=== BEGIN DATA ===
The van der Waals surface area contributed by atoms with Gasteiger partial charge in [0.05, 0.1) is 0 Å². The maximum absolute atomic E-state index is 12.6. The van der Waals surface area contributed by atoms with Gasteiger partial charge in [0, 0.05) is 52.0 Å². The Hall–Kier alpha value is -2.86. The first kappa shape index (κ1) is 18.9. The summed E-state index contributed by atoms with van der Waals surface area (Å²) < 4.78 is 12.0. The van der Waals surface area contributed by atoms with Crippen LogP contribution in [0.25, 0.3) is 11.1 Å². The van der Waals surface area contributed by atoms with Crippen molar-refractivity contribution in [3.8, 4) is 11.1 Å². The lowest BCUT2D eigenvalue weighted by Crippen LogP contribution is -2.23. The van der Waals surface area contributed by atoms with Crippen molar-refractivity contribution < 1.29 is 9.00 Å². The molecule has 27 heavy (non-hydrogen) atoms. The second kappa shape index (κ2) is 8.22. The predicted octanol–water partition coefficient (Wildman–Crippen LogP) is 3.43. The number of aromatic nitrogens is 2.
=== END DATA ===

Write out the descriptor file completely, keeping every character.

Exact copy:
The van der Waals surface area contributed by atoms with Gasteiger partial charge in [0.05, 0.1) is 0 Å². The maximum absolute atomic E-state index is 12.6. The van der Waals surface area contributed by atoms with Gasteiger partial charge in [0, 0.05) is 52.0 Å². The Hall–Kier alpha value is -2.86. The first kappa shape index (κ1) is 18.9. The summed E-state index contributed by atoms with van der Waals surface area (Å²) < 4.78 is 12.0. The van der Waals surface area contributed by atoms with Crippen LogP contribution in [0.25, 0.3) is 11.1 Å². The van der Waals surface area contributed by atoms with Crippen molar-refractivity contribution in [3.8, 4) is 11.1 Å². The lowest BCUT2D eigenvalue weighted by Crippen LogP contribution is -2.23. The van der Waals surface area contributed by atoms with Crippen molar-refractivity contribution < 1.29 is 9.00 Å². The molecule has 27 heavy (non-hydrogen) atoms. The second kappa shape index (κ2) is 8.22. The predicted octanol–water partition coefficient (Wildman–Crippen LogP) is 3.43. The number of aromatic nitrogens is 2.